Witnesses testified Thursday against an absent Jean-Claude Duvalier, in a hearing aimed at determining whether the former Haitian dictator will stand trial for crimes against humanity.
"Baby Doc," who ruled Haiti with an iron fist from 1971 to 1986, has been unwell since appearing at a rowdy five-hour hearing on February 28.
His lawyer, Aurelian Jeanty, explained that the former "president for life" would not appear in court on Thursday "because he is still hospitalized."
The 61-year-old's supporters say he suffers from cervical osteoarthritis, a degeneration of the spinal column in the neck area.
On Thursday, several of his alleged victims testified that Duvalier had ordered their arbitrary detention and torture.
"I was arrested for no reason on April 26, 1976," declared former lawmaker Alix Fils-Aime.
"I was tortured and then interrogated by the secret police and then shut in a cell for 18 months in solitary confinement. I could hear the cries of other detainees," he added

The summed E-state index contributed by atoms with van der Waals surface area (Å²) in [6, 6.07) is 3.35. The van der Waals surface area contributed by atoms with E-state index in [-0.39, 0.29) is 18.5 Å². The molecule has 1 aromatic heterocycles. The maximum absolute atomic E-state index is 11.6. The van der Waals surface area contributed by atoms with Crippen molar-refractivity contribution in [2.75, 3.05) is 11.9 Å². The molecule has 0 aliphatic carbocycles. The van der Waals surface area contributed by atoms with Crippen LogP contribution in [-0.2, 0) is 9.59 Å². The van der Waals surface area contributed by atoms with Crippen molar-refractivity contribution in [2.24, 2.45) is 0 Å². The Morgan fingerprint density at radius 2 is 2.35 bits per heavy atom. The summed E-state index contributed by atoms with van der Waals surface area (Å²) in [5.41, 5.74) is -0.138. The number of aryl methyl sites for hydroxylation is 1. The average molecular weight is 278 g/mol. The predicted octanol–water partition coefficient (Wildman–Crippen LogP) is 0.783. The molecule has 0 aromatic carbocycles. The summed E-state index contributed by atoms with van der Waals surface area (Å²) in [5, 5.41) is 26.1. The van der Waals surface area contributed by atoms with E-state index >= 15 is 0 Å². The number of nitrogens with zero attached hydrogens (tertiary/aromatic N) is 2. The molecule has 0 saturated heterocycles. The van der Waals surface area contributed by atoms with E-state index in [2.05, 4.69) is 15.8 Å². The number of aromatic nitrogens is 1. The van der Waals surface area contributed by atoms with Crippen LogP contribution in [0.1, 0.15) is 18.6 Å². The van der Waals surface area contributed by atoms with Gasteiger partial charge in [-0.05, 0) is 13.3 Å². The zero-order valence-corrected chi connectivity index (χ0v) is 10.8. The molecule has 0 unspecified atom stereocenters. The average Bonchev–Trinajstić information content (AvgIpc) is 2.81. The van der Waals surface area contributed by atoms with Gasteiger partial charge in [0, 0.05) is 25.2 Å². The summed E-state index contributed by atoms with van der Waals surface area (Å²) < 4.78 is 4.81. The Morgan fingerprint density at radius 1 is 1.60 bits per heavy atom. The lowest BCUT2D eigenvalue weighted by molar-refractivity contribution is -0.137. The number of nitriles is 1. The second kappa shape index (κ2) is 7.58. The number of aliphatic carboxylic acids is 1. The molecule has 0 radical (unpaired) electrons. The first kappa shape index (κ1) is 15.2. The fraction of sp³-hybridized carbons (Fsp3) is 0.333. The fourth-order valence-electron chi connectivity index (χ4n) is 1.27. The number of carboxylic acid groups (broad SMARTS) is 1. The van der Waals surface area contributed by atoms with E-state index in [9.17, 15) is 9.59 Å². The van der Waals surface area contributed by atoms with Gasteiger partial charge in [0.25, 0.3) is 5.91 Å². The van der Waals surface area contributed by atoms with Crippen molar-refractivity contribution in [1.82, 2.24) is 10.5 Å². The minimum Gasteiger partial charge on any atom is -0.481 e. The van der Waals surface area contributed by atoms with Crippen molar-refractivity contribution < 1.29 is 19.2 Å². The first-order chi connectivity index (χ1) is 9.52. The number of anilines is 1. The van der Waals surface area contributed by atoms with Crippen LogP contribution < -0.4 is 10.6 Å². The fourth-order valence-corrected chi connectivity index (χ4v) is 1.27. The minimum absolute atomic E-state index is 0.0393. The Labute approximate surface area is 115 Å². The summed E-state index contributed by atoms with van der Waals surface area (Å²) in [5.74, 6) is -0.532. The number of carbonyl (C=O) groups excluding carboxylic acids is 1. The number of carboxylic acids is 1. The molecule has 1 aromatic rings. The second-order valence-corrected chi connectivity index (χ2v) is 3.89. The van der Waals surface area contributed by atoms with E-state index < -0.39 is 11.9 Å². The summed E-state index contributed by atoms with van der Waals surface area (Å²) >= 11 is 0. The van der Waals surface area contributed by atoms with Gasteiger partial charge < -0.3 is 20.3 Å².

Another witness, former footballer Robert Duval, testified that, "during my eight months in prison, there were 180 deaths within the cells."
Duval said that he was first interrogated in 1976 at a military barracks before being transferred to a civilian prison.
"When a detainee died, his body was thrown into a mass grave," he continued, adding that he believes he owes his life to former US president Jimmy Carter.
Duvalier succeeded his father Francois "Papa Doc" Duvalier in 1971 aged only 19, and continued to rule the poorest country in the Americas in his father's brutal style until he was ousted in a popular revolt in 1986.
He fled to exile in France, only to return a quarter-of-a-century later and take up residence in a well-to-do Port-au-Prince district, where he is often to be seen driving himself around in a luxury SUV.
Lawyers representing human rights groups, alleged victims of torture and relatives of opponents who were killed under his rule have attempted to bring charges of crimes against humanity, murder and corruption.
A court initially ruled that the most serious of the charges were protected by a statute of limitations, but the plaintiffs have appealed that decision and a judge is holding a series of hearings before ruling on their claim.